STEVENSON MISISCHIA v. Atlantic International Products, Inc., et al., Defendants–Respondents.

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Supreme Court, Appellate Division, First Department, New York.

Mary STEVENSON–MISISCHIA, etc., Plaintiff–Appellant, v. L'ISOLA D'ORO SRL, et al., Defendants. Atlantic International Products, Inc., et al., Defendants–Respondents.

Decided: June 16, 2011

TOM, J.P., CATTERSON, MOSKOWITZ, FREEDMAN, RICHTER, JJ. Frank J. Monteleone, New York, for appellant. C. Louis Abelove, Utica, for respondents.

Order, Supreme Court, New York County (Louis B. York, J.), entered January 10, 2011, which denied plaintiff's motion for summary judgment declaring that defendant Atlantic International Products, Inc. became the 60% owner of defendant L'Isola D'Oro USA, Inc. (USA) in 2004 and summary judgment on her causes of action for conversion, an accounting, and breach of fiduciary duty, unanimously affirmed, without costs.

 The record reflects that USA's 2004 tax return stated that Atlantic held a majority shareholder interest in USA. However, plaintiff's argument that the tax return estops Atlantic from denying that it purchased the majority interest in USA is unavailing. A party to litigation may not take a position contrary to a representation made in an income tax return (Mahoney–Buntzman v. Buntzman, 12 N.Y.3d 415, 422, 881 N.Y.S.2d 369, 909 N.E.2d 62 [2009];  see also Peterson v. Neville, 58 A.D.3d 489, 870 N.Y.S.2d 348 [2009] ).   The tax return was filed by USA, which is not a party to this action, the complaint having been dismissed as against it (64 A.D.3d 458, 881 N.Y.S.2d 299 [2009] ).   Plaintiff's remaining submissions, including the Letter of Intent, which states explicitly that it is not a binding agreement, fail to demonstrate conclusively that Atlantic purchased the majority shareholder interest in USA.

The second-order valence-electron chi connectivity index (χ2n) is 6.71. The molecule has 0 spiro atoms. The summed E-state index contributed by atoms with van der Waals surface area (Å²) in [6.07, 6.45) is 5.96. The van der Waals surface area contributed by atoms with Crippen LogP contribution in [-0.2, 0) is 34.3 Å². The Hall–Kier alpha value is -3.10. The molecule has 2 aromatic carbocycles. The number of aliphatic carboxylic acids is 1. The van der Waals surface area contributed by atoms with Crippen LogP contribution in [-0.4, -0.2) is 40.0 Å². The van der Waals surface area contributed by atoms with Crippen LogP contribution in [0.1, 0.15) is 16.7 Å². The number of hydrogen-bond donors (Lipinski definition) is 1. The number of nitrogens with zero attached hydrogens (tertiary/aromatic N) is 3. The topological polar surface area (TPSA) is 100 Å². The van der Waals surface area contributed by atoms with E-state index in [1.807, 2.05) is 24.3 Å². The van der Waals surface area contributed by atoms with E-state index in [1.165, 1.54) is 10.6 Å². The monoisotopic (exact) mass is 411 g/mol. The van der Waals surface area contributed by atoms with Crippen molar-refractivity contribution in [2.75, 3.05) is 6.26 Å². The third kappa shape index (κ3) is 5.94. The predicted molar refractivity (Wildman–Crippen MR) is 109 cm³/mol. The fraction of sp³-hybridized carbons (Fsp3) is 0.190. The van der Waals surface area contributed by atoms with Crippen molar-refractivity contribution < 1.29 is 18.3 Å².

In view of the foregoing, plaintiff failed to establish that Atlantic owed a fiduciary duty to the estate (see Littman v. Magee, 54 A.D.3d 14, 17, 860 N.Y.S.2d 24 [2008] ).   Indeed, defendants' evidence raises the inference that Atlantic simply managed USA between January 2004 and April 2005, pursuant to an initial agreement entered into by all the parties, and had been given only an option to purchase USA, which it did not exercise.   In light of the conflicting financial information regarding USA's annual fiscal performance, plaintiff also failed to establish that Atlantic was obligated to compensate the estate, as the minority shareholder in USA. Nor did she establish that defendants intentionally and without authority exercised dominion and control over property belonging to the estate (see Colavito v. New York Organ Donor Network, Inc., 8 N.Y.3d 43, 49–50, 827 N.Y.S.2d 96, 860 N.E.2d 713 [2006] ).